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COVID-19 Antibody Testing Explained

Frequently asked questions about COVID-19 antibody testing.

Written by Dr Adam Abbs. Last updated 15/03/2021.

What are the different types of COVID-19 tests?

  • PCR - A swab is used to take a sample from the nose or throat. This is analysed for viral fragments. It detects current or recent infection. These are the most accurate tests available.
  • Lateral Flow / Rapid Antigen Tests - These tests give results within minutes. They look like a pregnancy test and are used to detect current or recent infection with Covid-19.
  • Antibody Blood Test - This looks for evidence of past infection with Covid-19.

What are antibodies?

Antibodies are produced by the body to protect against infections. Following an infection, these antibodies stay in the blood to help protect it against the same infection in future. Antibodies that protect against Covid-19 are usually detectable after the first few weeks following infection and last for months, but research into this is still ongoing. Even if someone doesn’t suffer from symptoms of Covid-19, they will still normally produce antibodies.

What is a COVID-19 antibody test?

The test looks for antibodies to the SARS-CoV-2 virus (the virus of Covid-19). If found, it indicates that you have had Covid-19 previously. If no antibodies were detected, either you haven’t had Covid-19, or you have had it and your antibodies have worn off. Antibody tests cannot be used to diagnose Covid-19, but can indicate if someone has had it in the past, although not in the first few weeks following infection (Source)

How do you perform an antibody test? 

You prick your finger with a special device and then bleed a few drops into a bottle. These drops are then tested for the presence of antibodies to see if you have developed an immune response to the virus.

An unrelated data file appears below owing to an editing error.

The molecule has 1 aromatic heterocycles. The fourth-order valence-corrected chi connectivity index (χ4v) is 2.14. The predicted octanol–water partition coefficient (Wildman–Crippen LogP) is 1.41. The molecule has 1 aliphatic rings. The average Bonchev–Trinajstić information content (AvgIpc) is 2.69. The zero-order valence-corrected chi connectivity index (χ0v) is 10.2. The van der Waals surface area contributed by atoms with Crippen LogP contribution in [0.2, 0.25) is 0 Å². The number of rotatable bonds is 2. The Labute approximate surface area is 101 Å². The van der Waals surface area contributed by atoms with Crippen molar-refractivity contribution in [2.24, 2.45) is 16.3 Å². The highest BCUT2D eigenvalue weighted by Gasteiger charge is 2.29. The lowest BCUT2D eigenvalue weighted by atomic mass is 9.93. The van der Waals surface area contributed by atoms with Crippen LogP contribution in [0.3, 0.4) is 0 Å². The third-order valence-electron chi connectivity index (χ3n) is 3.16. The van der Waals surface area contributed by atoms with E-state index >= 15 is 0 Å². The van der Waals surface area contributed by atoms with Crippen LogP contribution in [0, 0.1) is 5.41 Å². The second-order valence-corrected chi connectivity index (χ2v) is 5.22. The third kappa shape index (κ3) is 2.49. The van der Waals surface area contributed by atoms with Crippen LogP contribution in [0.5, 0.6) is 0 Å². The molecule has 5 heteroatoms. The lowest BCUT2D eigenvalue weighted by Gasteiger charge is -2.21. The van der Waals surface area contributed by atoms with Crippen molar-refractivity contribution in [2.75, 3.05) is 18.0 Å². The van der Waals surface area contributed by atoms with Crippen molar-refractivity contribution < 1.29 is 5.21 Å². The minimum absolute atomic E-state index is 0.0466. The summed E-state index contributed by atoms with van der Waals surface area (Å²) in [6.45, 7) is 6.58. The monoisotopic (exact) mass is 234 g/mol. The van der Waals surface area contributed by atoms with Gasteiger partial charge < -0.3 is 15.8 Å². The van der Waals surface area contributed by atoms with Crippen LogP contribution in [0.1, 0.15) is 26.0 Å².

Antibody testing is generally painless and involves a small blood sample which is then sent to a specialised lab for antibody testing.

How can I get an antibody test?

Antibody tests are not widely used currently. Free antibody tests are currently only available for certain people who work in healthcare, social care or education. These tests are to help the NHS and scientists learn more about who has already had the virus and how it has spread in the UK. You can find out if you are eligible for a free antibody test here

Who can get an antibody test?

The rules for who can register for an antibody test depend on your age, job and location.

  • If you’re in England you can only register for a test kit if you’re 18 or over and you work in paid adult social care. 
  • If you’re in Wales you can only register for a test if you’re 18 or over and you work in paid domiciliary care (caring for people in their homes). 
  • If you’re in Northern Ireland you can only register for a test if you’re 18 or over and work in primary care or adult social care.
  • If you’re in Scotland you can only register for a test if you’re 18 or over and working in education.

Why should I take an antibody test?

Taking the test helps the NHS and research scientists learn more about who has had the virus and how it is transmitted.

Antibody testing has been designed to aid the NHS and research scientists in uncovering more about the disease.

I think I have symptoms, is an antibody test the right test for me?

Antibody tests cannot be used to diagnose a current Covid-19 infection. It can take 1–3 weeks after getting the infection for your body to make antibodies. If you think you may have Covid-19 symptoms you must follow the current government guidelines, which include isolation for you and your household, and a Covid-19 PCR test 

Does the presence of antibodies mean that a person is COVID-19 immune?